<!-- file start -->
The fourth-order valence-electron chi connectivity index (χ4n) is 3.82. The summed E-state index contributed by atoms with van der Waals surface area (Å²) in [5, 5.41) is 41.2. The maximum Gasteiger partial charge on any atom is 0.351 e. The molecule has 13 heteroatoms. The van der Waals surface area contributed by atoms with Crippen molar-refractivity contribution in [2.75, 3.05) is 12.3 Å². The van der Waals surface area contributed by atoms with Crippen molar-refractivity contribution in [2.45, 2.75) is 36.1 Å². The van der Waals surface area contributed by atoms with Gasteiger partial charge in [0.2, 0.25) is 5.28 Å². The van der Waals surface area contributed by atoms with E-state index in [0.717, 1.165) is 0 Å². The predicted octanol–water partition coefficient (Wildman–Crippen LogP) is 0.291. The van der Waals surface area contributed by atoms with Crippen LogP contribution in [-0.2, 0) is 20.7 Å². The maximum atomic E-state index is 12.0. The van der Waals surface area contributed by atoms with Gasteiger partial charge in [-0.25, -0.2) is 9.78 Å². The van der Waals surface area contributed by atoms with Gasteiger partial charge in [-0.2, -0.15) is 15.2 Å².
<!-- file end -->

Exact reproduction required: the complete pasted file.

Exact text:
The fourth-order valence-electron chi connectivity index (χ4n) is 3.82. The summed E-state index contributed by atoms with van der Waals surface area (Å²) in [5, 5.41) is 41.2. The maximum Gasteiger partial charge on any atom is 0.351 e. The molecule has 13 heteroatoms. The van der Waals surface area contributed by atoms with Crippen molar-refractivity contribution in [2.75, 3.05) is 12.3 Å². The van der Waals surface area contributed by atoms with Crippen molar-refractivity contribution in [2.45, 2.75) is 36.1 Å². The van der Waals surface area contributed by atoms with Gasteiger partial charge in [0.2, 0.25) is 5.28 Å². The van der Waals surface area contributed by atoms with E-state index in [0.717, 1.165) is 0 Å². The predicted octanol–water partition coefficient (Wildman–Crippen LogP) is 0.291. The van der Waals surface area contributed by atoms with Crippen LogP contribution in [-0.2, 0) is 20.7 Å². The maximum atomic E-state index is 12.0. The van der Waals surface area contributed by atoms with Gasteiger partial charge in [-0.25, -0.2) is 9.78 Å². The van der Waals surface area contributed by atoms with Gasteiger partial charge in [-0.2, -0.15) is 15.2 Å².